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The 21st century project challenge: leading with data

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As we move through the 21st century, data and the insights it gives us will change how we see the world. However, it's chaotic. It is particularly frustrating for project managers tasked with delivering projects on time, to cost and scope. As we stand at the edge of the proverbial data lake, we ask ourselves: how can we swim across?

We implore our organisations to play their part and set the stage for successful delivery. However, this can feel like an uphill battle. Traditional ways of thinking and behaving hinder our attempts at digital transformation.

I believe that a significant responsibility falls on the project delivery profession. We must take the very best of what we know, of how to comprehend scope and uncertainty, how to gauge and price work, and how we deliver the work, manage stakeholders and control change – and we must lift our game in all these respects, using data. I call it data-driven project management.

Lead through example

By leading through example and communicating the art of the possible, we can set new standards. We can set the expectation that data leads to change and delivery. I'm heartened to note that a wide range of developments is making this possible.

From a tool and technology perspective, we are now awash in distributed, computational power. The giant online retailers demonstrate just how effective modern database-driven systems are. Our telecommunication networks are not far behind either, and the impact of the internet is undeniable.

Where the gaps lie are in the processes and people making use of these technologies. Project managers will need to include a new wave of data architects, data scientists and data engineers in their teams. These professionals describe capture and reason about the world in a way that makes project delivery smarter. Project teams must overcome data bias, our tendency to cherrypick the data that supports our hypothesis and discard the elements that do not.

The same engineers will ensure the data is clean and as accurate as possible, so we do not experience 'negative training' - training in the wrong thing.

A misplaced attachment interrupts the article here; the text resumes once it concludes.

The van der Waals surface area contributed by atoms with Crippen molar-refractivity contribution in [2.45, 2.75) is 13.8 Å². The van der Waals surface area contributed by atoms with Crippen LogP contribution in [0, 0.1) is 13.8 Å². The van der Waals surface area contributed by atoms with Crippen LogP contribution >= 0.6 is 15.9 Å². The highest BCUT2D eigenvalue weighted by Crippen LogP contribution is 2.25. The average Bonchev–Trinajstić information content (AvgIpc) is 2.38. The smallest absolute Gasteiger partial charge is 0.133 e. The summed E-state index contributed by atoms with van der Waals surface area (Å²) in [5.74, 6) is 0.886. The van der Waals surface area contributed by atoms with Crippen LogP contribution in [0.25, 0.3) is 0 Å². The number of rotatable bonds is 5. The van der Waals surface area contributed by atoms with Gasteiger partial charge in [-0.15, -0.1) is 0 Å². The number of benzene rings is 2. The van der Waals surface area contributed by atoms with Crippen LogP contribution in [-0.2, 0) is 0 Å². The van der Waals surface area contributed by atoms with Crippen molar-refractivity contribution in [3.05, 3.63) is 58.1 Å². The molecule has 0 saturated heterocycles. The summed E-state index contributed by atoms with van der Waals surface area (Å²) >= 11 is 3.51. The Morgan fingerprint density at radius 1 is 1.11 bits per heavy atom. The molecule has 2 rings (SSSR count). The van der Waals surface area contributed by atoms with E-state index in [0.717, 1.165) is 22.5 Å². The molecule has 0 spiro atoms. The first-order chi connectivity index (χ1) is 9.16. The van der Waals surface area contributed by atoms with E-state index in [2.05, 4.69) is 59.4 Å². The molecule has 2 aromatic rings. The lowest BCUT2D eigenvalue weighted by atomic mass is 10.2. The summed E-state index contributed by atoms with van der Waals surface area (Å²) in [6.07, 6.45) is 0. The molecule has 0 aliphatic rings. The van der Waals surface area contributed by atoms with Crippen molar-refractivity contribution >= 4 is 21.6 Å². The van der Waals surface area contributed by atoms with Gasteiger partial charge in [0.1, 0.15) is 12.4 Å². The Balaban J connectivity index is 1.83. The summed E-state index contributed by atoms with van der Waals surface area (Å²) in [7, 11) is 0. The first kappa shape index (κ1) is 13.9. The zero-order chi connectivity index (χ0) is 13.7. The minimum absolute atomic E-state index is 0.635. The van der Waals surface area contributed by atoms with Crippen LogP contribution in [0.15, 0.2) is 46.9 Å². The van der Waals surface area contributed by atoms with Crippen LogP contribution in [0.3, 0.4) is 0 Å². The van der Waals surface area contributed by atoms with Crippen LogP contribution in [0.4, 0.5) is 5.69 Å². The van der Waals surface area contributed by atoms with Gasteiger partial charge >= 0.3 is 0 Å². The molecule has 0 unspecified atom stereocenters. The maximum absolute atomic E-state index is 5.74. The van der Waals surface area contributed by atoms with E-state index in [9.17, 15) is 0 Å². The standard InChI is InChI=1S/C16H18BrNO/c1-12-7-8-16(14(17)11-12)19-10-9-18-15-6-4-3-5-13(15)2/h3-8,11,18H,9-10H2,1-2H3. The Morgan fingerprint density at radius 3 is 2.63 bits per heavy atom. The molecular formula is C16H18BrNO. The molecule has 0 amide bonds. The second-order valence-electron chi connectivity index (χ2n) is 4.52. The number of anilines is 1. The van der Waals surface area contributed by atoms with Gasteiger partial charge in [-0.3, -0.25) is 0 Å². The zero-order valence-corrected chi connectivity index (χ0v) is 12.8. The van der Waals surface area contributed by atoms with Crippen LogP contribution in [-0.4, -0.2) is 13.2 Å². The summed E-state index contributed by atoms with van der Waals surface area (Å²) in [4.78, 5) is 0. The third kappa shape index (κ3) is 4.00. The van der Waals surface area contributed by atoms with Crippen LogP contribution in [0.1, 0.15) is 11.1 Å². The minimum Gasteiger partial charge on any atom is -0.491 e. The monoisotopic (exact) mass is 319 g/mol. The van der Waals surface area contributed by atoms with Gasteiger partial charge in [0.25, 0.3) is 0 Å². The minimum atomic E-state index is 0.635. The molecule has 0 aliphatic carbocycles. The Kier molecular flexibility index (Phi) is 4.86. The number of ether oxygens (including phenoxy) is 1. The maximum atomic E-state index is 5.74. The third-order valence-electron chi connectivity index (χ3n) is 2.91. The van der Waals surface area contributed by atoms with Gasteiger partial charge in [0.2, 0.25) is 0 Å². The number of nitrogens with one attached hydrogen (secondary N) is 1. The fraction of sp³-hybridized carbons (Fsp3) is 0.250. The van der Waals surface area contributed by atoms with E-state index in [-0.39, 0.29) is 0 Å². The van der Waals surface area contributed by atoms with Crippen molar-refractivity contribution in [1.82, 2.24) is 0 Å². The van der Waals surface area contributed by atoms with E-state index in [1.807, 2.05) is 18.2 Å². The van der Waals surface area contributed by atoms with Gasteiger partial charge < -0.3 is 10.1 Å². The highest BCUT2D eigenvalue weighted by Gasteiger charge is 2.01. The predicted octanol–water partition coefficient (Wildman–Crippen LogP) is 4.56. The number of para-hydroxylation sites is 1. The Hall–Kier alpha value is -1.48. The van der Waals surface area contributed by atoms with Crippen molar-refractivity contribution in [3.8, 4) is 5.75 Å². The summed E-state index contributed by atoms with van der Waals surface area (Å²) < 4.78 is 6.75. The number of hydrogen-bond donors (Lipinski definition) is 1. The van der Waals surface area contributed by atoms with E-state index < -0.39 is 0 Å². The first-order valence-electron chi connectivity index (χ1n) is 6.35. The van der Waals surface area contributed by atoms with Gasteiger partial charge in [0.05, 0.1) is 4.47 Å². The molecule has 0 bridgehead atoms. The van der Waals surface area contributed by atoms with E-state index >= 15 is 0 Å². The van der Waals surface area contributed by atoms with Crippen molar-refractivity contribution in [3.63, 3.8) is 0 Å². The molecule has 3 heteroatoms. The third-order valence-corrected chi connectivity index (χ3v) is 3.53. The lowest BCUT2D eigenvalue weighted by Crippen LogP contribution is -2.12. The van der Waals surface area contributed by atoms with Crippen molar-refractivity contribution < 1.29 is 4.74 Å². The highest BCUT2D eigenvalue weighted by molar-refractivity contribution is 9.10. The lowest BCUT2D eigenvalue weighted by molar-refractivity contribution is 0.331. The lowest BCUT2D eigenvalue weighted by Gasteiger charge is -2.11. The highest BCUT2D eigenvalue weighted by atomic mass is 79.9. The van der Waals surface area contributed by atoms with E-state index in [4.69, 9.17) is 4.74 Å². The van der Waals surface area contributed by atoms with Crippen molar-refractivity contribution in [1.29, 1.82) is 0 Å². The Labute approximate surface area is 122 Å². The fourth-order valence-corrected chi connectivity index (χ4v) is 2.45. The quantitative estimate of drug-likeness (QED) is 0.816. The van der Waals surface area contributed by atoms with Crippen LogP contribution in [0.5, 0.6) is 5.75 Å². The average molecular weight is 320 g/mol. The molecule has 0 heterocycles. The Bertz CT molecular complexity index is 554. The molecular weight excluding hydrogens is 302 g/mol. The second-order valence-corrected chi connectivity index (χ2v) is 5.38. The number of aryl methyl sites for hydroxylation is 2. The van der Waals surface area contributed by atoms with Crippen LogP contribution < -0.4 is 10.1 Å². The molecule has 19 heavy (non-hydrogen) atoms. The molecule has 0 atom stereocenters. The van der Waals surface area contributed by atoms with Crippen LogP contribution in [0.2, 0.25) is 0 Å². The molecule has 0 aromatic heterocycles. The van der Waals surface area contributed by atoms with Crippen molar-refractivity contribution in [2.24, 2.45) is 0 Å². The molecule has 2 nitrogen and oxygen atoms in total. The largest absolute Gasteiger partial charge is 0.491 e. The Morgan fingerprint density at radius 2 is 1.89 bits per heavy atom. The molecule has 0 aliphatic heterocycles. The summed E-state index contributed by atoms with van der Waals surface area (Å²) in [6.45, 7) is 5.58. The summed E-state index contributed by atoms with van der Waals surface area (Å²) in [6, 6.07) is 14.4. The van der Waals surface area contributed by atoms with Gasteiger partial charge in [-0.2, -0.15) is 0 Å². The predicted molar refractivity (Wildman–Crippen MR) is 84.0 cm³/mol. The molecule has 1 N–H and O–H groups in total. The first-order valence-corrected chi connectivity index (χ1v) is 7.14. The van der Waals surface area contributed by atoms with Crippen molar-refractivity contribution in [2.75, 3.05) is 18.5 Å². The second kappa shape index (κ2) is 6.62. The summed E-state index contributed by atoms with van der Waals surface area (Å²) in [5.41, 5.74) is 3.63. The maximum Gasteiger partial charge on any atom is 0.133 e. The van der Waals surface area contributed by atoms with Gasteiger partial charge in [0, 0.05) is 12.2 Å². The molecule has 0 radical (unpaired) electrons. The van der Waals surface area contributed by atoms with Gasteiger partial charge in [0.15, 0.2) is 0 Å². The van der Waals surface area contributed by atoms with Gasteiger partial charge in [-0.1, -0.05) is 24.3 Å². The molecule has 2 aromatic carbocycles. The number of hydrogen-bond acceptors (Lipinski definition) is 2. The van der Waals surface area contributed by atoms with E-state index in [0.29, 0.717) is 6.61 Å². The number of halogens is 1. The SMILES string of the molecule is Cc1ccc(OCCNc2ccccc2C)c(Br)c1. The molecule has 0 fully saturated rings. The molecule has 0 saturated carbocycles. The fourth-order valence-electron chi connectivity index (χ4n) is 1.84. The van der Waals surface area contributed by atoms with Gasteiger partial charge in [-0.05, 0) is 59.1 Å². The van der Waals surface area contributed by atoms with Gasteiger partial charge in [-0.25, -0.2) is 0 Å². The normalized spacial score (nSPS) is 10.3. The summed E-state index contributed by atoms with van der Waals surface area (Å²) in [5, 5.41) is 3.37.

Join the dots

In parallel, we must build organisations and cultures that no longer operate in silos. The most successful organisations will be those that can exploit data across the business.

These new organisations will set the expectation that every project will be better than the last because every project learns from all of its predecessors. The word 'all' is deliberate here. Through machine learning, mathematics, statistics and careful modelling of projects, we can use the past to inform the future.

Organisations that choose not to collect and examine their data exhibit systemic data bias. They err toward overconfidence or – just as damaging - timidity in pursuing commercial opportunities that they could take.

With lack of knowledge comes false confidence in the outcome, sufficient at times to jeopardise not just the project but at times, even the business.

To overcome this, we must develop a data-driven learning cycle. For this work, we must systematically measure all aspects of project performance.

Measuring everything

We must measure much more than financials – that's the tip of the iceberg. The organisations we work within must provide the right foundations (quality systems, culture, training and support) to enable the business to be self-critical and learn in an unbiased way.

Every element of the learning cycle must operate at the same level. Another trend is emerging: machine and project manager side-by-side, each bringing their strengths to bear.

By placing and exploiting machine knowledge at the heart of project delivery, we can replace optimism bias and selective recall with a relentless focus on using past data to predict the future. We're not looking for a scenario where: 'computer says no'.

Instead, we're seeking guidance, where the algorithms operating on big data tell us where our predictions need improving, and – critically – the reasons why. When we use applied artificial intelligence (AI) techniques such as machine learning, we must insist upon 'explainable AI': systems that can give the ideas and probabilities for their conclusions.

Build better cultures

Finally, we must set the cultural expectations. Operations and portfolio staff can no longer hand-pick "high risk" projects to review.

The business must look at all projects uniformly, in-depth, regularly and in real-time. Similarly, citizens will expect the government to master data sets across all their realms. We are seeing the rise of data trusts in which data is shared for collective benefit, overcoming the commercial silos that hinder learning, optimisation and the markets in general.

If we can do all these things, then we will master the role of data within project delivery. We will move into a world of prescriptive analytics, where the data informs our decisions, learning at scale from the countless projects driving that knowledge. With uncertainty contained, the ensemble of projects will become more efficient and predictable, driven by data, in which every loss that is systematically modelled and recorded is a gain for the future.

I welcome and look forward to this future. I encourage all project delivery professionals to explore what this new world looks like, and to play your part in the 21st century, exploiting data to deliver your projects.

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Image: Timofeev Vladimir/


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